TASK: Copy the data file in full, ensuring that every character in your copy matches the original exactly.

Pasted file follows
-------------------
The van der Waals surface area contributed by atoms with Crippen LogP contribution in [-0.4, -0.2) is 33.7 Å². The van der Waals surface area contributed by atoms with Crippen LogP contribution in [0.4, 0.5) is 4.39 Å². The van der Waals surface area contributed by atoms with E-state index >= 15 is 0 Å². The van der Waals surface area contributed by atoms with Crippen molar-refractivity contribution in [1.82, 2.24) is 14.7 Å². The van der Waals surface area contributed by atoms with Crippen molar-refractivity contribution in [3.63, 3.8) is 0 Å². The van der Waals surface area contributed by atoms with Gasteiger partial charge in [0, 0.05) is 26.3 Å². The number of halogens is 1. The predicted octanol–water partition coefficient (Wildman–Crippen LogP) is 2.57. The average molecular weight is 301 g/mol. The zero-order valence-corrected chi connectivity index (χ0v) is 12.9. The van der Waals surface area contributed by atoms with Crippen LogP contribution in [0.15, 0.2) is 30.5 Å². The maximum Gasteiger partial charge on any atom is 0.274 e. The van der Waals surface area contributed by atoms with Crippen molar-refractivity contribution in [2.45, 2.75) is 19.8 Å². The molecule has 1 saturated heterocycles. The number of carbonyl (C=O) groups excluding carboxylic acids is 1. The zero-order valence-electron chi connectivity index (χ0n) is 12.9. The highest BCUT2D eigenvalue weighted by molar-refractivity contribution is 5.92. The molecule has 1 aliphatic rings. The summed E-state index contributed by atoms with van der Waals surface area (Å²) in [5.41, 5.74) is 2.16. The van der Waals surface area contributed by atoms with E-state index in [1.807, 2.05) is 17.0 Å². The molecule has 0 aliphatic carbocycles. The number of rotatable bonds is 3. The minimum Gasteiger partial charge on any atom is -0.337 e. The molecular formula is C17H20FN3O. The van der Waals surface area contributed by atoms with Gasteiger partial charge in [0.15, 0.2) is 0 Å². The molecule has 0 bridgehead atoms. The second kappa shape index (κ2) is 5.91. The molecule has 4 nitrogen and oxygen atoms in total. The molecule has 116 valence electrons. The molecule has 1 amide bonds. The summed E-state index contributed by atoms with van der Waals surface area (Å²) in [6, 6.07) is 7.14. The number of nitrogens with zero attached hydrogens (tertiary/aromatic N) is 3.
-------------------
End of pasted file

The van der Waals surface area contributed by atoms with Crippen LogP contribution in [-0.4, -0.2) is 33.7 Å². The van der Waals surface area contributed by atoms with Crippen LogP contribution in [0.4, 0.5) is 4.39 Å². The van der Waals surface area contributed by atoms with E-state index >= 15 is 0 Å². The van der Waals surface area contributed by atoms with Crippen molar-refractivity contribution in [1.82, 2.24) is 14.7 Å². The van der Waals surface area contributed by atoms with Crippen molar-refractivity contribution in [3.63, 3.8) is 0 Å². The van der Waals surface area contributed by atoms with Gasteiger partial charge in [0, 0.05) is 26.3 Å². The number of halogens is 1. The predicted octanol–water partition coefficient (Wildman–Crippen LogP) is 2.57. The average molecular weight is 301 g/mol. The zero-order valence-corrected chi connectivity index (χ0v) is 12.9. The van der Waals surface area contributed by atoms with Crippen LogP contribution in [0.15, 0.2) is 30.5 Å². The maximum Gasteiger partial charge on any atom is 0.274 e. The van der Waals surface area contributed by atoms with Crippen molar-refractivity contribution in [2.45, 2.75) is 19.8 Å². The molecule has 1 saturated heterocycles. The number of carbonyl (C=O) groups excluding carboxylic acids is 1. The zero-order valence-electron chi connectivity index (χ0n) is 12.9. The highest BCUT2D eigenvalue weighted by molar-refractivity contribution is 5.92. The molecule has 1 aliphatic rings. The summed E-state index contributed by atoms with van der Waals surface area (Å²) in [5.41, 5.74) is 2.16. The van der Waals surface area contributed by atoms with E-state index in [1.807, 2.05) is 17.0 Å². The molecule has 0 aliphatic carbocycles. The number of rotatable bonds is 3. The minimum Gasteiger partial charge on any atom is -0.337 e. The molecular formula is C17H20FN3O. The van der Waals surface area contributed by atoms with Gasteiger partial charge in [0.15, 0.2) is 0 Å². The molecule has 0 bridgehead atoms. The second kappa shape index (κ2) is 5.91. The molecule has 4 nitrogen and oxygen atoms in total. The molecule has 116 valence electrons. The molecule has 1 amide bonds. The summed E-state index contributed by atoms with van der Waals surface area (Å²) in [6, 6.07) is 7.14. The number of nitrogens with zero attached hydrogens (tertiary/aromatic N) is 3.